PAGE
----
The video “Q.U.E.E.N.” from her album “The Electric Lady” (2013), plays like a mini-movie by itself.

But we see Afrofuture imagery in artists such as Missy Elliott, Beyonce, Missy Elliott, Grace Jones, Missy Elliott, Solange Knowles, Missy Elliott, Rihanna, and Missy Elliott.

As we turn to literature, Mark Dery’s lament was that Samuel Delany, Octavia Butler, Charles Saunders, and Steven Barnes writing were basically holding it down for all of us, but in actually, African Americans had been in speculative fiction for a while. Not too long ago, Kheprw Institute had a discussion about the history of African Americans in speculative fiction. Our work has always done this kind of examination. But the four were the modern giants:

*Charles Saunders – Imaro (1981), created a sub-genre that would come to be known as “sword and soul.”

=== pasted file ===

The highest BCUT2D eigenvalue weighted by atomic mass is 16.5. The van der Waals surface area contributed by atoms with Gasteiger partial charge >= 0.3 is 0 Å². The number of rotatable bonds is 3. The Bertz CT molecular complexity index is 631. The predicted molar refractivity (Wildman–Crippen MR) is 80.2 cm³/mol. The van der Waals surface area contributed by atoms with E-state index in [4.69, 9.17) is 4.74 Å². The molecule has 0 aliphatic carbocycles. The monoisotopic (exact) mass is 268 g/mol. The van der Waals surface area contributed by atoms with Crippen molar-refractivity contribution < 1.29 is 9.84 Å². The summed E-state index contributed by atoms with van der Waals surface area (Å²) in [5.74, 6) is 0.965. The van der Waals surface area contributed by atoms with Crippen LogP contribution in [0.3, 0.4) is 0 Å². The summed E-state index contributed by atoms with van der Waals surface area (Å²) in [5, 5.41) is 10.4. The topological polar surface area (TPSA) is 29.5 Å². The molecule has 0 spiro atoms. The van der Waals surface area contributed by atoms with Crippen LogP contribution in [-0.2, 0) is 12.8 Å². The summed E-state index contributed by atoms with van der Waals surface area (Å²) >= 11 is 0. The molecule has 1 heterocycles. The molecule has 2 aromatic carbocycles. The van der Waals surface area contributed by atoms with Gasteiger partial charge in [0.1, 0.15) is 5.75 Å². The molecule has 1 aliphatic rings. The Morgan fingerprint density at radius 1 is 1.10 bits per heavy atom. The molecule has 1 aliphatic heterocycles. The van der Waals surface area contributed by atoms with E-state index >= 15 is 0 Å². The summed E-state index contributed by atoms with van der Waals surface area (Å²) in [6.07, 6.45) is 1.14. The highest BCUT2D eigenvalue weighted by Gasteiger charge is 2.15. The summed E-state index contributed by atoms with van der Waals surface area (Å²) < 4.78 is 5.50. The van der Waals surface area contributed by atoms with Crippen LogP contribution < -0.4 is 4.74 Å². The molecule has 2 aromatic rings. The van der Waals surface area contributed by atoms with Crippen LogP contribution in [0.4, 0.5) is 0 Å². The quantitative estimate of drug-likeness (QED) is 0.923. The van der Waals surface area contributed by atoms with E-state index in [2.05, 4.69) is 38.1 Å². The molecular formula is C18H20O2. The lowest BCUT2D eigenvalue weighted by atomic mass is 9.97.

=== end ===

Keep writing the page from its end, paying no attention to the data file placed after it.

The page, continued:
*Steven Barnes – Lion’s Blood (2002) and Zulu Heart (2003) were alternative histories where an Islamic Africa conquers the world while Europe remains largely tribal and backward.

*Samuel Delany’s Dhalgren (1975) reads like the James Joyce of sf.

*Octavia Butler’s The Parable of the Sower (1993) remains a potent classic. While after the 2016 election sales for the book 1984 suddenly spiked, those in the know pointed to Butler’s novel to examine how we find ourselves where we are. Set in the 2020s where society has largely collapsed due to climate change, growing wealth inequality, and corporate greed, a young woman named Lauren Oya Olamina possesses the gift of hyperempathy. She begins to develop a new belief system, which she comes to call Earthseed. Lauren believes that humankind’s destiny is to travel beyond Earth and live on other planets.